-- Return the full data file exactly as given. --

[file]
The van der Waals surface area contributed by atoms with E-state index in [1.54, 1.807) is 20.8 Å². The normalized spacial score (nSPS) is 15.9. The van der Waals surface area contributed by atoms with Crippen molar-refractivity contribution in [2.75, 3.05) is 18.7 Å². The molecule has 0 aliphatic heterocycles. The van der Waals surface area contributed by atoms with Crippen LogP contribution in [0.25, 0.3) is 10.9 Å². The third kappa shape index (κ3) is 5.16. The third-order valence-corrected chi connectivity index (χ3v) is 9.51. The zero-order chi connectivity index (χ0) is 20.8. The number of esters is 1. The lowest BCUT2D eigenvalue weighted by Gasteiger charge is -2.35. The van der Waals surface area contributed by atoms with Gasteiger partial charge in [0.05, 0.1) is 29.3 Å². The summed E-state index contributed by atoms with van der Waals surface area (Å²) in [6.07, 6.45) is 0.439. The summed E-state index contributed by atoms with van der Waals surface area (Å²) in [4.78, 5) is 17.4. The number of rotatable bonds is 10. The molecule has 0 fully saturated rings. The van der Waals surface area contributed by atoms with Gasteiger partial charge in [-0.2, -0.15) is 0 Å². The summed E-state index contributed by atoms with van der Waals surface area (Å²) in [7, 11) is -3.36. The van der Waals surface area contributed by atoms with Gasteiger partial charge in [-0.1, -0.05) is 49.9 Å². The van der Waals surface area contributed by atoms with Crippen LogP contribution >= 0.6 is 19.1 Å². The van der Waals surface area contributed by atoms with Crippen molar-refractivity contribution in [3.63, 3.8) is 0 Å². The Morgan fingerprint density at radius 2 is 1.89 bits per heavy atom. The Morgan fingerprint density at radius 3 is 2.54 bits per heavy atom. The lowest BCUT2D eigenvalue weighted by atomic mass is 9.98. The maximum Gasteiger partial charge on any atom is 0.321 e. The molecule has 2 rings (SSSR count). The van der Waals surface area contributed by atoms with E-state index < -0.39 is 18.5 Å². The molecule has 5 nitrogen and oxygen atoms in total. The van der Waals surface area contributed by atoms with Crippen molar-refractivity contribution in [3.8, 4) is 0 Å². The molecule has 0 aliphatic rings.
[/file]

The van der Waals surface area contributed by atoms with E-state index in [1.54, 1.807) is 20.8 Å². The normalized spacial score (nSPS) is 15.9. The van der Waals surface area contributed by atoms with Crippen molar-refractivity contribution in [2.75, 3.05) is 18.7 Å². The molecule has 0 aliphatic heterocycles. The van der Waals surface area contributed by atoms with Crippen LogP contribution in [0.25, 0.3) is 10.9 Å². The third kappa shape index (κ3) is 5.16. The third-order valence-corrected chi connectivity index (χ3v) is 9.51. The zero-order chi connectivity index (χ0) is 20.8. The number of esters is 1. The lowest BCUT2D eigenvalue weighted by Gasteiger charge is -2.35. The van der Waals surface area contributed by atoms with Gasteiger partial charge in [0.05, 0.1) is 29.3 Å². The summed E-state index contributed by atoms with van der Waals surface area (Å²) in [6.07, 6.45) is 0.439. The summed E-state index contributed by atoms with van der Waals surface area (Å²) in [4.78, 5) is 17.4. The number of rotatable bonds is 10. The molecule has 0 fully saturated rings. The van der Waals surface area contributed by atoms with Gasteiger partial charge in [-0.2, -0.15) is 0 Å². The summed E-state index contributed by atoms with van der Waals surface area (Å²) in [7, 11) is -3.36. The van der Waals surface area contributed by atoms with Gasteiger partial charge in [-0.1, -0.05) is 49.9 Å². The van der Waals surface area contributed by atoms with Crippen LogP contribution >= 0.6 is 19.1 Å². The van der Waals surface area contributed by atoms with Crippen molar-refractivity contribution in [3.63, 3.8) is 0 Å². The Morgan fingerprint density at radius 2 is 1.89 bits per heavy atom. The Morgan fingerprint density at radius 3 is 2.54 bits per heavy atom. The lowest BCUT2D eigenvalue weighted by atomic mass is 9.98. The maximum Gasteiger partial charge on any atom is 0.321 e. The molecule has 2 rings (SSSR count). The van der Waals surface area contributed by atoms with E-state index < -0.39 is 18.5 Å². The molecule has 5 nitrogen and oxygen atoms in total. The van der Waals surface area contributed by atoms with Crippen molar-refractivity contribution in [3.8, 4) is 0 Å². The molecule has 0 aliphatic rings.